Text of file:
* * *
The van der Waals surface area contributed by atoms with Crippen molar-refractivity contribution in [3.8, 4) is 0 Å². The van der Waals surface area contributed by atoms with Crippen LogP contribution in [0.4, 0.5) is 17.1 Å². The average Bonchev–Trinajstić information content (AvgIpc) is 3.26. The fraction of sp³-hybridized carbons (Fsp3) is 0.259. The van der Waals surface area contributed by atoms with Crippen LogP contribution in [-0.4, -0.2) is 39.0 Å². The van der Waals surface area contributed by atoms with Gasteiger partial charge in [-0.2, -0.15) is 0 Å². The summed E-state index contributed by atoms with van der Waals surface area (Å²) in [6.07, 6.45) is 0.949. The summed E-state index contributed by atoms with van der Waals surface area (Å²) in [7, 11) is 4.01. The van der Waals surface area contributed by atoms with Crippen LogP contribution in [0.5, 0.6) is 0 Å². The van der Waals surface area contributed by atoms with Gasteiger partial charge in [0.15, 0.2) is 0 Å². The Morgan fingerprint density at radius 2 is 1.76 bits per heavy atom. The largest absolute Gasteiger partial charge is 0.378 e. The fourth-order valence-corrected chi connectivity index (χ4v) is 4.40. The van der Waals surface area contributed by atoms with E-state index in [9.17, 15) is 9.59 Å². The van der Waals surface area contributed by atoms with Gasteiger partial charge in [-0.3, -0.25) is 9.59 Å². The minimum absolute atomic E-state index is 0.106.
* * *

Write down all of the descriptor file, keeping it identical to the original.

The van der Waals surface area contributed by atoms with Crippen molar-refractivity contribution in [3.8, 4) is 0 Å². The van der Waals surface area contributed by atoms with Crippen LogP contribution in [0.4, 0.5) is 17.1 Å². The average Bonchev–Trinajstić information content (AvgIpc) is 3.26. The fraction of sp³-hybridized carbons (Fsp3) is 0.259. The van der Waals surface area contributed by atoms with Crippen LogP contribution in [-0.4, -0.2) is 39.0 Å². The van der Waals surface area contributed by atoms with Gasteiger partial charge in [-0.2, -0.15) is 0 Å². The summed E-state index contributed by atoms with van der Waals surface area (Å²) in [6.07, 6.45) is 0.949. The summed E-state index contributed by atoms with van der Waals surface area (Å²) in [7, 11) is 4.01. The van der Waals surface area contributed by atoms with Crippen LogP contribution in [0.5, 0.6) is 0 Å². The van der Waals surface area contributed by atoms with Gasteiger partial charge in [0.15, 0.2) is 0 Å². The Morgan fingerprint density at radius 2 is 1.76 bits per heavy atom. The largest absolute Gasteiger partial charge is 0.378 e. The fourth-order valence-corrected chi connectivity index (χ4v) is 4.40. The van der Waals surface area contributed by atoms with E-state index in [9.17, 15) is 9.59 Å². The van der Waals surface area contributed by atoms with Gasteiger partial charge in [-0.3, -0.25) is 9.59 Å². The minimum absolute atomic E-state index is 0.106.